It has been recently revealed that the G20 countries will be coming together to discuss regulations regarding the presence of cryptocurrencies. As per news outlet, News.Bitcoin.com, the discussion stems from the fact that cryptocurrencies need further following and are required to meet the standards of the AML (anti-money laundering) and CTF (counter-terrorism financing) policies (https://news.bitcoin.com/g20-regulate-crypto-assets-policies/?utm_source=OneSignal%20Push&utm_medium=notification&utm_campaign=Push%20Notifications).
Many parties have supposedly contributed to the sharing of knowledge to ensure that the G20 has a sound background in coming up with appropriate and fair crypto policies.
The G20 seems to be in support of the efforts taken by the Financial Action Task Force (FATF), especially when it comes to the AML and CTF. They also requested the FATF to “clarify” how said standards would apply to cryptocurrencies, reports News.Bitcoin.com.
Here’s What The FATF Had To Say In Regard To Digital Assets:
“Jurisdictions should apply a risk-based approach to virtual assets […] At minimum, virtual asset service providers should be required to be licensed or registered in the jurisdiction where they are created or where they have their place of business.”
Furthermore, the FATF strongly suggests that the G20 implement a policy that requires some sort of supervising and monitoring of said firms by someone or an entity different from the actual firm. Another party that’s providing their input to the G20 is the Financial Stability Board, who has since informed said countries involved of all the crypto regulators in each country.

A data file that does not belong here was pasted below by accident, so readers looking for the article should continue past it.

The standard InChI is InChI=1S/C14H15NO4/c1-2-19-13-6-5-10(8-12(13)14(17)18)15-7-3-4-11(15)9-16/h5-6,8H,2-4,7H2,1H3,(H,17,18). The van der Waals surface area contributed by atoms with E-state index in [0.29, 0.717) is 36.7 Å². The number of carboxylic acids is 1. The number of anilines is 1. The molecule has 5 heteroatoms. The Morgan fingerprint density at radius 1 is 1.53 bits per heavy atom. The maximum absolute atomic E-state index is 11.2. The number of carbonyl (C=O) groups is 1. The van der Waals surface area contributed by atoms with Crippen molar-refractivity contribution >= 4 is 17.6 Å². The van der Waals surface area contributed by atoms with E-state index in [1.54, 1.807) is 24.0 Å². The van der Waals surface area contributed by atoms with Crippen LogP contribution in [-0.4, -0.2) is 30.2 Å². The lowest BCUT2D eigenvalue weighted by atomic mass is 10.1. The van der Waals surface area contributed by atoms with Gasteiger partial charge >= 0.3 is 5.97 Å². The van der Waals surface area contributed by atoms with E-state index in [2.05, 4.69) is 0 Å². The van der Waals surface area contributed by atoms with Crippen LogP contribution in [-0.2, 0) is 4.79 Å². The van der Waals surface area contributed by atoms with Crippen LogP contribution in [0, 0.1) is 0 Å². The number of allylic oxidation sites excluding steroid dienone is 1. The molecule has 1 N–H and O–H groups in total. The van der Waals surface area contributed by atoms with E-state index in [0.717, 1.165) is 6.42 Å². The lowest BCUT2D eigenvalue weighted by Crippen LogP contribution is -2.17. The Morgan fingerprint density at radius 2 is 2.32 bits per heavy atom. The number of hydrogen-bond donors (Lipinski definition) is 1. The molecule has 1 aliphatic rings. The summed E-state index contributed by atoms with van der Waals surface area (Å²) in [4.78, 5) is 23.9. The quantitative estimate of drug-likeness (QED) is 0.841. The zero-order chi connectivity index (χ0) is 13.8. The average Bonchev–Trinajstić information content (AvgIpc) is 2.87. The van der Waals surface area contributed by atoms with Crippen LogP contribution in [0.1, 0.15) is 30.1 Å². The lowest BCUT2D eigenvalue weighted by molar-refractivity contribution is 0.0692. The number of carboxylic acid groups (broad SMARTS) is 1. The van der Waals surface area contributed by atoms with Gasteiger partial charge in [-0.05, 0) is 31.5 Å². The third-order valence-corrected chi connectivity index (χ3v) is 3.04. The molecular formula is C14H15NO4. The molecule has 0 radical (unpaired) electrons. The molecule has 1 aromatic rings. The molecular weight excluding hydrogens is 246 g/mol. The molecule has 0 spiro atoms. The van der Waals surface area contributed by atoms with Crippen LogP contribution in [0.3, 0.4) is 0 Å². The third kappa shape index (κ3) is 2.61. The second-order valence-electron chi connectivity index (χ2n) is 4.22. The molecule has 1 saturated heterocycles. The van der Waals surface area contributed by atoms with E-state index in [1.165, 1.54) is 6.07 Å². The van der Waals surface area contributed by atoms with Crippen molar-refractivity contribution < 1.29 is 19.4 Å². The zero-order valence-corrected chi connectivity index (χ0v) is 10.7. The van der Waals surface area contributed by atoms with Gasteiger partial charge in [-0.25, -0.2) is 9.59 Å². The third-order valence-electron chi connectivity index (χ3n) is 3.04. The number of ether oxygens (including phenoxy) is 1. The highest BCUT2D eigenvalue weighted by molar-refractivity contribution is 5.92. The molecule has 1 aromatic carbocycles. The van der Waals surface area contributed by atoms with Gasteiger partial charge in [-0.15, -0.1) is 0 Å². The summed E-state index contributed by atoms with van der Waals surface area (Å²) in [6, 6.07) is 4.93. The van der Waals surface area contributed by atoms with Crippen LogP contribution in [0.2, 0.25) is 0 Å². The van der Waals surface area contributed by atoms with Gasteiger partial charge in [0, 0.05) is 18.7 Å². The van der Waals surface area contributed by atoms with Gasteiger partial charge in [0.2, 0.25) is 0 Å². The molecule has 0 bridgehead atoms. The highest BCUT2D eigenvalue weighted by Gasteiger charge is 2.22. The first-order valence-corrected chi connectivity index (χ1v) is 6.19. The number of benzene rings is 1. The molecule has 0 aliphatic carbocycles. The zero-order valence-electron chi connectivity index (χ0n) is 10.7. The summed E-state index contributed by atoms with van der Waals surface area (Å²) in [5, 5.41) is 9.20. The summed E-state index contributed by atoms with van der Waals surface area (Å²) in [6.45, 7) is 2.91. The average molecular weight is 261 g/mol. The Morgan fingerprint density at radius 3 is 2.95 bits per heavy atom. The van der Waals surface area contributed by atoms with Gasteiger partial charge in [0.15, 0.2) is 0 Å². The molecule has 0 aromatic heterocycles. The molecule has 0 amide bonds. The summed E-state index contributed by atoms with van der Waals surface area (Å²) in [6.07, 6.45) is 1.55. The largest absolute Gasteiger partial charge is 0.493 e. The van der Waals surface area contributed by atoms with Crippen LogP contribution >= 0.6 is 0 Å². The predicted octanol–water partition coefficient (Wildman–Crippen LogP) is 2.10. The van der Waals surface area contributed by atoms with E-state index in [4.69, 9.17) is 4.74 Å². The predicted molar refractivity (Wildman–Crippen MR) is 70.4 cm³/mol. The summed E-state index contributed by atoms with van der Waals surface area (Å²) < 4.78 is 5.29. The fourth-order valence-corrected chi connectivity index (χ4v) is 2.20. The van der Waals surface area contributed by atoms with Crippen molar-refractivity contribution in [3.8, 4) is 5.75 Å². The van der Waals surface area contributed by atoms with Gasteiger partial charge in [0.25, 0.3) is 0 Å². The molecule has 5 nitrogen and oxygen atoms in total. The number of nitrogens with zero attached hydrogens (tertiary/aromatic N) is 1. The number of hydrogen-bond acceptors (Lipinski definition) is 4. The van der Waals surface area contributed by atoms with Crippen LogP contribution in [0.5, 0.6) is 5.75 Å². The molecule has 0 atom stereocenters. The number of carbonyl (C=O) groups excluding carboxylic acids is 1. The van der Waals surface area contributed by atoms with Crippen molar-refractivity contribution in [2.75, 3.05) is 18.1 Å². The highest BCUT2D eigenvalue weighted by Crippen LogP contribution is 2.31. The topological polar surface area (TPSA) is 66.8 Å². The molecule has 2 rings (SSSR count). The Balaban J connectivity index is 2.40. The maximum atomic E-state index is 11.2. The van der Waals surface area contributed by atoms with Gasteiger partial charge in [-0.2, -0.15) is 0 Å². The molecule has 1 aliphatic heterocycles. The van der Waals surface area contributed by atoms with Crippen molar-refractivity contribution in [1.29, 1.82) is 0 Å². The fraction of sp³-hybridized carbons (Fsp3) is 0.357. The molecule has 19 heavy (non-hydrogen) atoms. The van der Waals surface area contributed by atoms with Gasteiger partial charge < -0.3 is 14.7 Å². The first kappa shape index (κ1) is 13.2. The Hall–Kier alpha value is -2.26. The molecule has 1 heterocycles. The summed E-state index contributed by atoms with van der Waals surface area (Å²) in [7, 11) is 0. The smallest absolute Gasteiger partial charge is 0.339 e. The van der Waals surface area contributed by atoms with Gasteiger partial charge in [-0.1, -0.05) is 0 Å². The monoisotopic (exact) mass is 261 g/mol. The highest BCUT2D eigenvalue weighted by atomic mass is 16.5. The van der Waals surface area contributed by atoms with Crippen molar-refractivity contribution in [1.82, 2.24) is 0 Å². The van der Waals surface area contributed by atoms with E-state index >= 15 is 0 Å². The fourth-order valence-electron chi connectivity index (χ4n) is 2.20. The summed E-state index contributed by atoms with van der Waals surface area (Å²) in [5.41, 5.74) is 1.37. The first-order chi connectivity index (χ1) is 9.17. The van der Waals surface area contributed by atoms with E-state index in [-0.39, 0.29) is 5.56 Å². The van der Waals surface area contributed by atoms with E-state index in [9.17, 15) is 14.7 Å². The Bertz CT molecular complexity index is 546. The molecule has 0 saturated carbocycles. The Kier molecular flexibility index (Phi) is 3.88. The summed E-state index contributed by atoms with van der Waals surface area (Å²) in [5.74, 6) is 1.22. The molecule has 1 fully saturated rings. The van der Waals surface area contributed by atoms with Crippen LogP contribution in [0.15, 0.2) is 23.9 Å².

The G20 Summit has been scheduled for June 28-29, 2019. While the wait will have to continue until then, News.Bitcoin.com has also briefly explored each G20 country’s current stance on cryptocurrencies and it goes as follows:
G20 Countries’ Current Stance on Crypto and Existing Regulations
South America: Argentina and Brazil
Argentina’s central bank is supposedly in charge of assessing “financial stability risks” related to cryptocurrencies. The SEC superintends said assets amidst the capital markets and the Financial Information Unit focuses primarily on crypto-related AML/CTF concerns. This seems to be the case with Brazil as well, where the country’s central bank not only assesses “exposure to those assets [cryptos],” but also has a say in what type of crypto-related operations can exist.
North America: US, Canada, and Mexico
The US is one of the main countries that has since involved themselves in cryptocurrencies and understanding how rules should be imposed. SEC is in charge of regulating cryptos that are found to serve as securities, while the Commodity Futures Trading Commission (CFTC) focuses primarily on derivatives and commodities. As for banks and financial institutions that come across cryptos, it’s the Federal Deposit Insurance Commission (FDIC) that is in charge of making sense of said exposure. Finally, we have the Office of the Comptroller of the Currency who explores risks and decides at what extent banks can get involved.